5 outdated '90s interior design trends that everyone will be decorating with again in 2024, and experts agree

These outdated 1990s trends have come full circle, but will you re-introduce them back into your home in 2024?

90s interior design trends
(Image credit: Renee Kemps / deVOL / TR Studio)

The 1990s will forever be my favorite decade, but even I had reservations about redecorating with some of these bygone design trends. For those of us who remember the purple bedrooms, honey oak kitchens and chrome, well, everything of this era, are most likely more than happy it is a thing of the past, or so you thought! Well, the 1990s is back, but this time, it has been reinvented for 2024, and the new interpretations have impressed even me. 

Here, I talk through my current favorite interior design trends for 2024, taking inspiration from my favorite decade – the 1990s.

There are a few nostalgic trends that have faded from memory, but like most decor trends, there are some that have come full circle and are now more popular than ever. In fact, many of this year's most prolific trends draw inspiration from the past – the 1990s to be precise. Take a walk down memory lane with me...

1. Minimalism

Minimalist white bedroom

(Image credit: Renee Kemps)

After the excess and extravagance of the 1980s, the 1990s saw many of us embrace pared-back, minimalist decor ideas. However, far removed from the starkness of the past, today's stripped-back aesthetic equates to relaxed not sterile spaces. 

Set to be 2024’s dominant look in interiors, warm or soft minimalism blends warmer-toned color schemes with clean, simple lines and styles. A significant evolution of the quiet luxury trend and traditional minimalism themes that have been a staple of our coverage of trends over the past year or so, it’s an easy-to-live-with aesthetic. It champions careful attention to choosing furniture, a concentrated color palette based on earthy, natural tones, as well as a hint of the reflective richness that particular hard materials can provide.

'We refer to it as essential, or soft minimalism,' says Kasper Rønn Von Lotzbeck of Danish studio Norm Architects. 'We believe that it’s important for human welfare to be connected to nature; these days, a lot of people miss that in their lives. Unlike nineties stark minimalism, our minimalism is much about using materials that activate the senses – when you walk on a wooden floor, you hear your own footsteps; or when you walk on a soft carpet, you feel cozy and warm. It’s not really minimalist – we use decorations from time to time – but it’s always in an essential, considered way.'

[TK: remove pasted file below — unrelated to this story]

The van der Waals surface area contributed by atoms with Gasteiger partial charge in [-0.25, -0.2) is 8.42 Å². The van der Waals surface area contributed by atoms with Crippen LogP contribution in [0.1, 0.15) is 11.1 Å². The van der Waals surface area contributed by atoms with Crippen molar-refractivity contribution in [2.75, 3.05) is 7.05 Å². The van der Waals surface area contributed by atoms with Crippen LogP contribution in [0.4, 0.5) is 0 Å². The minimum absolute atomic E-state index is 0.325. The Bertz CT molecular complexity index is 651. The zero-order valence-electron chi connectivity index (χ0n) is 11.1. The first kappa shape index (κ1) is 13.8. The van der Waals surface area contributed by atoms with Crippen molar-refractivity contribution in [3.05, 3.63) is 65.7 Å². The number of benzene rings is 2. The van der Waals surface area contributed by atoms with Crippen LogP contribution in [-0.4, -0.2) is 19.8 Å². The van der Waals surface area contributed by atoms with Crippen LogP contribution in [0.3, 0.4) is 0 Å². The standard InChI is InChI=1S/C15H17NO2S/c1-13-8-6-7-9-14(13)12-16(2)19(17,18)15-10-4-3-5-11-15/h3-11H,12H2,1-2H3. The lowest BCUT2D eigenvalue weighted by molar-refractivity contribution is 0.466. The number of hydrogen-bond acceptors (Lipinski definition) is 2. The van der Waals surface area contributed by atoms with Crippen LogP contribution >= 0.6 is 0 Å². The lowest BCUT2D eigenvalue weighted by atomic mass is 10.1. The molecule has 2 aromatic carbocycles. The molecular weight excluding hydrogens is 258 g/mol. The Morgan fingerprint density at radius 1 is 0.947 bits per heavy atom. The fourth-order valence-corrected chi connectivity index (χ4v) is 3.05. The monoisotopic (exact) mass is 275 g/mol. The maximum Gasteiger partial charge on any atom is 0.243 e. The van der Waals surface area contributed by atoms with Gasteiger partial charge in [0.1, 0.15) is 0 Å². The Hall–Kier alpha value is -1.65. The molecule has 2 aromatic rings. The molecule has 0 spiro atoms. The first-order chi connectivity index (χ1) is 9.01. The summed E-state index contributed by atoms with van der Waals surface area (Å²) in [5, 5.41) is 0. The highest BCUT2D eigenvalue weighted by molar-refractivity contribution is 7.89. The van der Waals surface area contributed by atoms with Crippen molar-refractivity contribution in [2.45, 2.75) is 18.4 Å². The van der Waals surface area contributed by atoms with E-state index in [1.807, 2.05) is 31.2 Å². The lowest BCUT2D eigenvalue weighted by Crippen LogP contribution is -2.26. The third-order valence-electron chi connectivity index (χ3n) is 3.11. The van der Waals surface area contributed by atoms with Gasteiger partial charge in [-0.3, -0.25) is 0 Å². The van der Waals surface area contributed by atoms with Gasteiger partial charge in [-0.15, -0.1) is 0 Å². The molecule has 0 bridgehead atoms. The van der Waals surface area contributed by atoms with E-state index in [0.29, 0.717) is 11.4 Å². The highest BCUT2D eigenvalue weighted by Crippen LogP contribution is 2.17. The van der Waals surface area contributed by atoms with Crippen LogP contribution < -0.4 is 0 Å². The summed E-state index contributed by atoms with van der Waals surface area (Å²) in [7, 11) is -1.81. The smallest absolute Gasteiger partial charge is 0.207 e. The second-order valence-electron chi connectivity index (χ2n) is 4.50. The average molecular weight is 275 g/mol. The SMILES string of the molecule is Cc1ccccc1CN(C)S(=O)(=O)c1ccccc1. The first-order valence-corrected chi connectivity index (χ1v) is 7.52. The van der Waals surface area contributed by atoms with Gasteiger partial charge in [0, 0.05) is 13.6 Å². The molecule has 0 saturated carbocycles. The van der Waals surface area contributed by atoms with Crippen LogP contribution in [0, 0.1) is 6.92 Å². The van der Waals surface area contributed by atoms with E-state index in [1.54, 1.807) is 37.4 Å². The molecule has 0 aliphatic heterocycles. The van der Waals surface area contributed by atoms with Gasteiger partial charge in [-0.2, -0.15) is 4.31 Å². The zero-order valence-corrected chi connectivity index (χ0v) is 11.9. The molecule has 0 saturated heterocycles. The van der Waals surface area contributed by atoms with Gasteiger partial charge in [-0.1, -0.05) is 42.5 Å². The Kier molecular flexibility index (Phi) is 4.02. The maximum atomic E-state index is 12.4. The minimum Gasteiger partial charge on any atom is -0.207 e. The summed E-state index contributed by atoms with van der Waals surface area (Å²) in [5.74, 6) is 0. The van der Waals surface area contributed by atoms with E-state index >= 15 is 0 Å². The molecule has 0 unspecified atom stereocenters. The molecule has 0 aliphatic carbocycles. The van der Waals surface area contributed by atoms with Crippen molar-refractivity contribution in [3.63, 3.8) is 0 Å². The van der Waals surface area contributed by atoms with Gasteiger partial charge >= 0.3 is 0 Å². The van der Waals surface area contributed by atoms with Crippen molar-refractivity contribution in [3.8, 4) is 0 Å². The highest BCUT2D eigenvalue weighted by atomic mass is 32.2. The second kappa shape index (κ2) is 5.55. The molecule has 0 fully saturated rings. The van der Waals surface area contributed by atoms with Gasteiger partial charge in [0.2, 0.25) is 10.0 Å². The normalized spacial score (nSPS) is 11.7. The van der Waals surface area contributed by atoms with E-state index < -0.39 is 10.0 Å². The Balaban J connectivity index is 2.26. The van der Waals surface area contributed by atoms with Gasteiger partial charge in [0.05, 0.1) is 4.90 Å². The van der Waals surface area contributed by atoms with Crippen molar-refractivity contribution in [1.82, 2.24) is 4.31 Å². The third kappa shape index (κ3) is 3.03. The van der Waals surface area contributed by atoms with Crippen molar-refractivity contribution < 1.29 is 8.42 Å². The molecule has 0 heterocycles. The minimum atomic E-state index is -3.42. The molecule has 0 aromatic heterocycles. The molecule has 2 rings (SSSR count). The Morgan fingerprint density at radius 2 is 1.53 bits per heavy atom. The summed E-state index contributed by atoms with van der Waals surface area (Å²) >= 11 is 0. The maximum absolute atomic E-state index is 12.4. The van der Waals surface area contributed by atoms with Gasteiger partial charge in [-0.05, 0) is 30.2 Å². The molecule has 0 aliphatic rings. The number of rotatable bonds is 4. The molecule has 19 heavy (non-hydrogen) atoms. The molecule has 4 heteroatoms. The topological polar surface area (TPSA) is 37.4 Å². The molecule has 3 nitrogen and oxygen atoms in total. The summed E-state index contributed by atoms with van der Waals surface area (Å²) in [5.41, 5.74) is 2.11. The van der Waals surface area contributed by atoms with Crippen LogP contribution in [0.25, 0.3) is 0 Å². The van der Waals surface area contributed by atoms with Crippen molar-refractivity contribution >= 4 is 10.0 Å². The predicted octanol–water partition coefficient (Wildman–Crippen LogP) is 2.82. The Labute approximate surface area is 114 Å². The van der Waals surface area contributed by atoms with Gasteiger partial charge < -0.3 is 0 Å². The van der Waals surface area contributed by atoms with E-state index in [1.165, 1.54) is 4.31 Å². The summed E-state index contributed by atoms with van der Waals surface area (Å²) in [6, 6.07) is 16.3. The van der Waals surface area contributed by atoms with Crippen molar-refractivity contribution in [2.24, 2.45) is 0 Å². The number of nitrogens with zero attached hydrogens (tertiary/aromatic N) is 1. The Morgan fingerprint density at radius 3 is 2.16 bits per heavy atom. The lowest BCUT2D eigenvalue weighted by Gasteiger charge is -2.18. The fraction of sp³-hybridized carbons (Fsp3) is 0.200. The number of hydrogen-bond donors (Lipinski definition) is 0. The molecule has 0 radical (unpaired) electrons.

2. Stainless steel and chrome finishes

Metal backsplash ideas with steel splashback

(Image credit: Alison Henry / Officine Gullo)

Cool metals were everywhere in the 1990s, from light fixtures and furniture legs to kitchen backsplashes and hardware. Fast forward thirty years and the chrome decor trend is back, and I predict it is here for the long haul. 

The return of chrome's popularity is an exciting prospect for interior designers, who are designing spaces with this cooler metal once again. 

'I am delighted that chrome and metallic detailing is coming back,' says John and Christine Gachot, co-founders of GACHOT Studios. In the '90s, we often used chrome, which, at the time, was considered a contemporary material to make a subtle reference to mid-century modern design, it was truly the height of fashion.' 

Stainless steel is also having a welcome resurgence this year. David Beckham's stainless steel kitchen is at the top of our lust list. 

'Stainless steel is durable, low-maintenance and extremely hygienic, so it's the ideal backsplash material for our present times,' says Tom Edmonds, design director at Lewis Alderson. 'It can be made into large complicated pieces with sinks and drainers welded in, virtually eliminating joints where bacteria and dirt could accumulate.' While it is more often associated with contemporary kitchens, stainless steel and chrome finishes can prove a surprisingly good fit amid traditional cabinetry. 'In a classic kitchen, stainless steel lends a modern edge and, in time, will gain small swirl marks, which will settle into a lovely mellow patina that requires little fuss,' adds Tom.

3. Color blocking

devol green and yellow kitchen with central table and exposed brick